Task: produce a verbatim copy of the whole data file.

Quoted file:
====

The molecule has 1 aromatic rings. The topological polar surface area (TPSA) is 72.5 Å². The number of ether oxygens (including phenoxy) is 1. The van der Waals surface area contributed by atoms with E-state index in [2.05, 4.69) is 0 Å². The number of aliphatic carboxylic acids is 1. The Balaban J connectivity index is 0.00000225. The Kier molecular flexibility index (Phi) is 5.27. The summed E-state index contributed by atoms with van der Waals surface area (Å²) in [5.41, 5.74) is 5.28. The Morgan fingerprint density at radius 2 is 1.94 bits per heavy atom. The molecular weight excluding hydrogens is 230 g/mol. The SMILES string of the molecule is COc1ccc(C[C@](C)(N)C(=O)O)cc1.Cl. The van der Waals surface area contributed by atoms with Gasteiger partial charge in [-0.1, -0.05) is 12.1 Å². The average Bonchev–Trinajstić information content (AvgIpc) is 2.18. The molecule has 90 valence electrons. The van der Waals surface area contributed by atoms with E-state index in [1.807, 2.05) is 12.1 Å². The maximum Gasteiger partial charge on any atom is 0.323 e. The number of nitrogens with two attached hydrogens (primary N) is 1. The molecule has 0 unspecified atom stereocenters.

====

The molecule has 1 aromatic rings. The topological polar surface area (TPSA) is 72.5 Å². The number of ether oxygens (including phenoxy) is 1. The van der Waals surface area contributed by atoms with E-state index in [2.05, 4.69) is 0 Å². The number of aliphatic carboxylic acids is 1. The Balaban J connectivity index is 0.00000225. The Kier molecular flexibility index (Phi) is 5.27. The summed E-state index contributed by atoms with van der Waals surface area (Å²) in [5.41, 5.74) is 5.28. The Morgan fingerprint density at radius 2 is 1.94 bits per heavy atom. The molecular weight excluding hydrogens is 230 g/mol. The SMILES string of the molecule is COc1ccc(C[C@](C)(N)C(=O)O)cc1.Cl. The van der Waals surface area contributed by atoms with Gasteiger partial charge in [-0.1, -0.05) is 12.1 Å². The average Bonchev–Trinajstić information content (AvgIpc) is 2.18. The molecule has 90 valence electrons. The van der Waals surface area contributed by atoms with E-state index in [1.807, 2.05) is 12.1 Å². The maximum Gasteiger partial charge on any atom is 0.323 e. The number of nitrogens with two attached hydrogens (primary N) is 1. The molecule has 0 unspecified atom stereocenters.